July 2002

Jen Crispin

nonfiction

The Fever Trail by Mark Honigsbaum

The Fever Trail presents a fascinating story that, in my opinion, could have been better written. I was very excited when my review copy arrived in the mail. I had visited the book's website, which was very well done and it left me eager to read the book. The book promises to be the story of Richard Spruce, Charles Ledger, and Sir Clements Markham, three European men who journeyed to South America in attempts to bring back cinchona, the tree which produces quinine, a drug used to treat malaria -- however, the book is about much more than that. It starts with the South American expeditions, then rambles through the effects of malaria on various battles in military history, then finally ends up by talking about the current efforts to develop a malaria vaccine.

The story itself is very interesting, peopled as it is with so many underappreciated heroes risking death in order to save the endangered cinchona tree and deliver a reliable source of quinine to the world. At the time during which most of the book is set, cinchona trees grow only high in the mountains of South America. Malaria, of course, is not so confined, being widespread throughout much of Africa, Europe, and Southern Asia. Once the Europeans arrived in the Americas, they introduced malaria to the Western hemisphere as well. Getting cinchona back to Europe not only meant surviving the mosquito-ridden Amazon (at a time when people didn't know that mosquitoes caused malaria, and so didn't take adequate steps to protect themselves), then the trek up into the Andes, and avoiding head-hunting natives, it also meant currying favor with the local governments, who had often outlawed the export of any cinchona plants or seeds. Wars, fires, and theft also had to be avoided. Then, of course, once the plants and seeds had been collected and put on a boat for export, there was the not at all trivial matter of transporting them across the Atlantic alive. The odds were not good. This is gripping stuff.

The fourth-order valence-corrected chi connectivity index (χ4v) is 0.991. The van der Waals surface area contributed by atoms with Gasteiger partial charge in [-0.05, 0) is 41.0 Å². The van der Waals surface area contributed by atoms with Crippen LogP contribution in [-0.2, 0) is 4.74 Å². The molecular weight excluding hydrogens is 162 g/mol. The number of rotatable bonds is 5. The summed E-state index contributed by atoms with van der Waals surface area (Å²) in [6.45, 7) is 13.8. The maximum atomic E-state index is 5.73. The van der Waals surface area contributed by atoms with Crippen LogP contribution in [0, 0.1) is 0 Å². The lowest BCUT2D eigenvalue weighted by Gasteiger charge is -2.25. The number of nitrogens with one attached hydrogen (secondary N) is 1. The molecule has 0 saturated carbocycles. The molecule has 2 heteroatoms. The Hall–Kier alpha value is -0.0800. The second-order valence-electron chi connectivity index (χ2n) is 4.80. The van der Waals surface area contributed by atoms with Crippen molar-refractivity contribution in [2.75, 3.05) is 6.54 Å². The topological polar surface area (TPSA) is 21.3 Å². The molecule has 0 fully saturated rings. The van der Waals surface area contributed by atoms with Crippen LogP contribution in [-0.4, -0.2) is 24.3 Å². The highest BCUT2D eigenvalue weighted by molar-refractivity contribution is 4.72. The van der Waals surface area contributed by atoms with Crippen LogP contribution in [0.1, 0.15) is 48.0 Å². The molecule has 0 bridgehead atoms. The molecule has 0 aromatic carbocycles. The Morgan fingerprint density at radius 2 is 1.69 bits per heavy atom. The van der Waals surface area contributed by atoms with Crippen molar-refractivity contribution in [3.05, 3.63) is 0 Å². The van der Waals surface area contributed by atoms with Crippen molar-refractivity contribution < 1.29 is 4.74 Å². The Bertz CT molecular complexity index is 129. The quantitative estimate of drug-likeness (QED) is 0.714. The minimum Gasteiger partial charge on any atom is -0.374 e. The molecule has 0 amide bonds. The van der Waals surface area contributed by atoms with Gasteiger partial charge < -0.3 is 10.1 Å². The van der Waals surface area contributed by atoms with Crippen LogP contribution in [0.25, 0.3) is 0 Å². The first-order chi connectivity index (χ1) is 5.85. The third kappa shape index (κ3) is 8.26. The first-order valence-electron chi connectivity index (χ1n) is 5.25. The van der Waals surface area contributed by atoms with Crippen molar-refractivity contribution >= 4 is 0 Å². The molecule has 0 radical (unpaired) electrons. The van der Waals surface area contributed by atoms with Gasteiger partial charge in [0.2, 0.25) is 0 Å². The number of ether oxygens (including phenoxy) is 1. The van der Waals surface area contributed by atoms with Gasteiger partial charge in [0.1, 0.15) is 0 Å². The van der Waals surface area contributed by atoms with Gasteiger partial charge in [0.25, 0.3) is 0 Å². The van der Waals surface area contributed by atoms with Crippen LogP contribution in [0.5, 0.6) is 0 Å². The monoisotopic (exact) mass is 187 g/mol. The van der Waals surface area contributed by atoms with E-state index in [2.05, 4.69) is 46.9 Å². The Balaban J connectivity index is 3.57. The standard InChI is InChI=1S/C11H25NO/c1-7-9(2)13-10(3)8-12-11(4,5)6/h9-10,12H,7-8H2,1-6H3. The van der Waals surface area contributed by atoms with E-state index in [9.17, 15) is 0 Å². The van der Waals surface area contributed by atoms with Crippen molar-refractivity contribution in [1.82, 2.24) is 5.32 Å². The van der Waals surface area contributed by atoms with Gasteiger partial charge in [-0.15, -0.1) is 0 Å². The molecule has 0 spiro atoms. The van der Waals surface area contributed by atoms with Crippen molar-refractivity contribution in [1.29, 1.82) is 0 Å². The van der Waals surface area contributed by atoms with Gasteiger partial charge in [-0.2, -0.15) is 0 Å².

However many times Mark Honigsbaum's writing left me dreading picking the book up again. From the very beginning his writing style seemed rather random. He defined words whose meaning anyone with a dictionary could have discovered and that he might only have used once, but then phrases like "tertiary fever," which you can't just look up and which appear throughout the book were never explained. The pacing of the book was all over the place, and the jumps back and forth in time and the sheer number of important players in the book often left me baffled. The unfamiliar geography was also a challenge, and though there were maps at the front of the book, I don't recall them ever being referred to in the text, so they weren't nearly as helpful as they might have been.

Overall, I would not recommend this book to someone just looking for an enjoyable popular science book. If that's all you want, read Carl Sagan, or pick up a copy of And the Band Played On. But if you want to know more about malaria and the colonization of South America (as well as much of the Southern Hemisphere), this book is crammed with diverting tidbits and useful information. I do feel smarter for having read this book, and isn't that what we read non-fiction for?

The Fever Trail by Mark Honigsbaum
Published by Farrar Straus & Girroux
ISBN:0374154694
Non-Fiction
328 Pages